The Cubs 2008 MVP
The Cubs get to enjoy their off-day with a nice come from behind win yesterday and a 5-1 road trip that puts them on the right side of the .500 mark away from Wrigley. They'll play 16 straight starting tomorrow, 13 of those coming at home and the three road games at Pittsburgh. It seems like a great time to increase their lead in the Central, but the Brewers have a pretty easy go of it as well. The schedules through September 4th (three game series unless otherwise noted):
Cubs (16 with 13 at Home): vs. Reds, vs. Nats, @ Pirates, vs Phillies (for 4 games), vs Astros
Brewers (14 with 9 at Home): vs. Astros, vs. Pirates, @ St. Louis (2 games), @ Pitt, vs. Mets
Cardinals (13 with 7 at Home): vs. Pirates(2 games), vs Braves, vs. Brewers (2 games), @ Astros, @ Diamondbacks
So that's looking forward, but what about taking a look back at the 2008 season. Peter Gammons on Friday brought up Geovany Soto's name as an National League MVP candidate and it got me thinking about who is the Cubs 2008 MVP.
Your candidates after the jump...
Geovany Soto - 2nd among NL catchers in OPS and Win Shares behind Brian McCann...gets mad props from his pitchers for his defense and handling of the staff..4th in the NL in CS%(.293). Using the Baseball Reference Play Index, I did a search for catchers 25 or younger with an OPS+ of 115 or greater with at least 450 PA's. Soto's current 122 OPS+ ranks in there with the likes of Ted Simmons, Thurman Munson and Gary Carter.
Mark DeRosa - Leads the team in runs scored (79) and is third in OBP among those who qualify. Among the regulars, he leads the team in batting average with runners in scoring position as well. Hs defensive versatility should not be overlooked.
Aramis Ramirez - Among the Cubs hitters that qualify, he leads them in OPS(.895) and Slugging Percentage(.508). He also leads the team in RBI's, doubles and Runs Created. 2nd on the team in Win Shares.
Alfonso Soriano - For a guy who missed a chunk of time, he still leads the team in home runs with 22. If he qualified, he'd be second on the team in OPS with .901 behind someone else that doesn't qualify - Jim Edmonds. The team is 49-20 when he has played.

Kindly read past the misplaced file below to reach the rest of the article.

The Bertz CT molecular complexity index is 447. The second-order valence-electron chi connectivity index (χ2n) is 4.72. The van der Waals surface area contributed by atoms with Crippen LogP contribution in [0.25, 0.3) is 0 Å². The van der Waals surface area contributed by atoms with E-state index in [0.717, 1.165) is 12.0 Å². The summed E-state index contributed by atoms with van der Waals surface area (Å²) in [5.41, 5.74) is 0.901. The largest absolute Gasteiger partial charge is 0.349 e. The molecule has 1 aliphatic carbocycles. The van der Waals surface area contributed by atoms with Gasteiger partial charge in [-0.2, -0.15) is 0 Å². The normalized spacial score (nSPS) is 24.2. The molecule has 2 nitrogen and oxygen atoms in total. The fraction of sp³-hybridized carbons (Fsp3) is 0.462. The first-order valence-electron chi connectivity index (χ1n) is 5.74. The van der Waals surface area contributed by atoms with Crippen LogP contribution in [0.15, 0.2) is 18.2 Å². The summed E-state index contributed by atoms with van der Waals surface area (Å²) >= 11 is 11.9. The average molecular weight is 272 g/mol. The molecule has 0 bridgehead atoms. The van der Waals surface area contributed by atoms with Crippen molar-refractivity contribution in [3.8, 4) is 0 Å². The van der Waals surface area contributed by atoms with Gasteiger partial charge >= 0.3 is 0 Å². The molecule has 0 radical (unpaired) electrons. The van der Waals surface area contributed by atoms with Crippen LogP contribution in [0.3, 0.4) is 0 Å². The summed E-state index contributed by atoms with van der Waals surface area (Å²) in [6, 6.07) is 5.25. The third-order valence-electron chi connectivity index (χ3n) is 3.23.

Jim Edmonds - Mea culpa. Would lead the team in OPS (.969) and SLG(.594) if he had enough plate appearances. I don't care to talk about his continued showboating on defense.
Ryan Theriot - Leads the team in batting average(.316) ,OBP(.396) and steals (18)...also in caught stealing with 13.
Carlos Zambrano - Leads the team with 17 Win Shares. Has a .929 OPS and has hit .433 with runners on and .478 with runners in scoring position. He pitches too. 12-5 with a 3.38 ERA and second in VORP (38.3) to Ryan Dempster.
Ryan Dempster - Leads the team in ERA(2.92), wins(14), innings pitched (163.1), strikeouts (149) and - holy shit - WHIP(1.16).
A lot of deserving candidates, but let's turn to one more number to try and help their cases.
A quick look at the WARP-1 totals from Baseball Prospectus of our regulars and top two pitchers. WARP-1 (Wins Above Replacement Player) tries to factor in defense and position scarcity.
Well, who would have thunk that Mark DeRosa would lead the team? And I have to admit that at first I didn't even include him in the short list. I'm not exactly sure how he's doing that, but his ratings by BP defensive numbers are all well above average for all the positions he's played. Where 100 is average, DeRosa is 112 at 2b, 110 at LF, 127 at RF and 110 at 3b. And while hitting with runners in scoring position is not necessarily a skill that can be repeated - it's something that usually migrates around the players normal hitting levels - it is an extremely important stat when evaluating a season or a team's success. And players certainly can have career years in that area. DeRosa's hitting .333 with runners in scoring position with a .927 OPS as I mentioned. Although that pales to Soriano's 1.041 OPS with RISP, and trails Ramirez at .972 and Edmonds at .937, it's good enough to put him tied for second in RBI's on the team and he has the advantage of playing most of his games at second base, where it's still harder to find a bat. If you look at the league averages for players at each position, second base in the NL has the third lowest OPS (.741) to catcher (.717) and shortstop (.725). Of course, that's a pretty good argument for Geovany Soto being the Cubs MVP, now isn't it?
Before I looked at the WARP-1 numbers, I would have chosen Soto just ahead of Soriano and that's based mostly on playing time. I think Soriano's impact when he's been in the lineup has been tremendous. That not only shows in the team's 49-20 record when he plays, but in his own individual numbers where he is raking the ball this season. We'll see how the season bears out, but it'll be interesting debate as the season draws to its conclusion.